Data Governance Ramifications
Although linked enterprise data doesn’t formally affect data governance as defined as the rules, roles, and responsibilities upon which sustainable use of data depends, it greatly improves its implementation. Whether ensuring regulatory compliance or reuse of data, standards-based environments furnish consistent semantics and metadata that are understood in a uniform way—across as many different systems as an enterprise has. One of the most pivotal points for implementing governance policy is ensuring that organizations are utilizing the same terms for the same things, and vice versa. “The difference our technology brings is that things are much more flexible and can be changed more easily, and the relationships between things can be made much more clear,” Price remarked about the impact of linked data on facilitating governance. Furthermore, the uniform approach of linked data standards ensures that “the items that are managed are accurate, complete, have a good definition that’s understandable by discipline experts, and that sometimes have a more general business glossary definition and things like that,” he added.

Security
There are multiple facets of data governance that are tied to security, such as who has the authority to view which data and how. In a linked data environment such security is imperative, particularly when sharing data across the public and private sectors. Quite possibly, security measures are reinforced even more in linked data settings than in others, since they are fortified by conventional security methods and those particular to smart data technologies. The latter involves supplementing traditional data access methods with semantic statements or triples; the former includes any array of conventional methods to protect the enterprise and its data. “The fact that you use a technology that enables things to be public doesn’t mean they have to be,” Price said. “Then you put on your own security policies. It’s all stored in a database that can be secured at various levels of accessing the database.”

Eradicating Silos
Implicit in all of the previously mentioned benefits is the fact that linked enterprise data effectively eradicates the proliferation of silos which has long complicated data management as a whole. Open data standards facilitate much more fluid data integration while decreasing temporal aspects of data preparation, shifting the emphasis on insight and action. This ability to rid the enterprise of silos is one which transcends verticals, a fact which Price readily acknowledged. “Our approach to the V-Con project is that although the organizations involved in this are National Roads Authority, our view is that the problem they are trying to solve is a general one across more than the roads industry.” In fact, it is applicable to the enterprise in general, particularly that which is attempting to sustain its data management in a long-term, streamlined manner to deliver both cost and performance boons.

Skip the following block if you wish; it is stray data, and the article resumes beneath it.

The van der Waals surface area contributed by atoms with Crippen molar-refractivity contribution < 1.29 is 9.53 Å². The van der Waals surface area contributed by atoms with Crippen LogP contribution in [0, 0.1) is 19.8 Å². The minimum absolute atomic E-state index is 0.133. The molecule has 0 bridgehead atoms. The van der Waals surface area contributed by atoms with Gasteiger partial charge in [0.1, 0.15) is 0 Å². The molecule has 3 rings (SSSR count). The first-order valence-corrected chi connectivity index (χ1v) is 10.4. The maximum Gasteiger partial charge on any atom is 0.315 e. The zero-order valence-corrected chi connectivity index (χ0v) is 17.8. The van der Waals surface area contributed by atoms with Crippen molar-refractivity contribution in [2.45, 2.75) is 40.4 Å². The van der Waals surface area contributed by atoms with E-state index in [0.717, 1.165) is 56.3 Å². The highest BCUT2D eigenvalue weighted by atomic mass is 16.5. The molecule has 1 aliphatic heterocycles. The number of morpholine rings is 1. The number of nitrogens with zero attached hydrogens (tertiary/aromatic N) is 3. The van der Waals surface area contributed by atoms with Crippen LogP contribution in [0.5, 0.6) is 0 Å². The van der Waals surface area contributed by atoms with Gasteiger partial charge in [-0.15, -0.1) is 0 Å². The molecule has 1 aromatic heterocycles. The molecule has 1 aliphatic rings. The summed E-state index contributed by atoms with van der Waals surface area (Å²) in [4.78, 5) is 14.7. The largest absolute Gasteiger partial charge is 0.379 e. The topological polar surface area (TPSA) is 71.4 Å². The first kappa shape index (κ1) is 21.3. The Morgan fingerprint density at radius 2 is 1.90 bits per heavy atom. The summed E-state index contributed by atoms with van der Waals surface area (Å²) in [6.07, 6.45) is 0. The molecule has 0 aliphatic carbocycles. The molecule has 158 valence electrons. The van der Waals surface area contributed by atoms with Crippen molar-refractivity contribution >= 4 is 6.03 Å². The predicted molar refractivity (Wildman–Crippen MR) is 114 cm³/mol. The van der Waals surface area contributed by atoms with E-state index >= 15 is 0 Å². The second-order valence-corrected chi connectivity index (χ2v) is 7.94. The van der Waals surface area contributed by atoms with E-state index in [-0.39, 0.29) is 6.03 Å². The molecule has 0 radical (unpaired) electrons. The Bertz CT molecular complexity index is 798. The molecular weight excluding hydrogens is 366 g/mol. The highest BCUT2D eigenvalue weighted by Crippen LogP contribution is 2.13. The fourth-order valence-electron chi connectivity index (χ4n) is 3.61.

Source: Eradicating Silos Forever with Linked Enterprise Data

Autonomous vehicles: Three key use cases of advanced analytics shaping the industry

Originally featured on IoT Tech News.

By Akihiro Kurita

Driven by analytics, the culture of the automobile, including conventional wisdom about how it should be owned and driven is changing. Case in point, take the evolution of the autonomous vehicle. Already, the very notion of what a car is capable of is being radically rethought based on specific analytics use cases, and the definition of the ‘connected car’ is evolving daily.

Vehicles can now analyse information from drivers and passengers to provide insights into driving patterns, touch point preferences, digital service usage, and vehicle condition, in virtually real time. This data can be used for a variety of business-driven objectives, including new product development, preventive and predictive maintenance, optimised marketing, up selling, and making data available to third parties. It’s not only powering the vehicle itself, but completely reshaping the industry.

By using a myriad of sensors to inform decisions traditionally made by human operatives, analytics is completely reprogramming the fundamental areas of driving perception, decision making and operational information. In this article, we discuss a few of the key analytics-driven use cases that we are likely to see in the future as this category, (ahem) accelerates.

The revolution of driverless vehicles

Of course, in the autonomous vehicle, the major aspect missing is the driver, traditionally the eyes and ears of the journey. Replicating the human functions is one of the major ways in which analytics is shaping the industry. Based on a series of sensors, the vehicle gathers data on nearby objects, like their size and rate of speed and categorizes them based on how they are likely to behave. Combined with technology that is able to build a 3D map of the road, it helps it then to form a clear picture of its immediate surroundings.

Now the vehicle can see, but it requires analytics to react and progress accordingly taking into account the other means of transportation in the vicinity, for instance. By using data to understand perception, analytics is creating a larger connected network of vehicles that are able to communicate with each other. In making the technology more and more reliable, self-driving vehicles have the potential to eventually become safer than human drivers and replace those in the not so distant future. In fact, a little over one year ago, two self-driving buses were trialed on the public roads of Helsinki, Finland, alongside traffic and commuters. They were the first trials of their kind with the Easymile EZ-10 electric mini-buses, capable of carrying up to 12 people.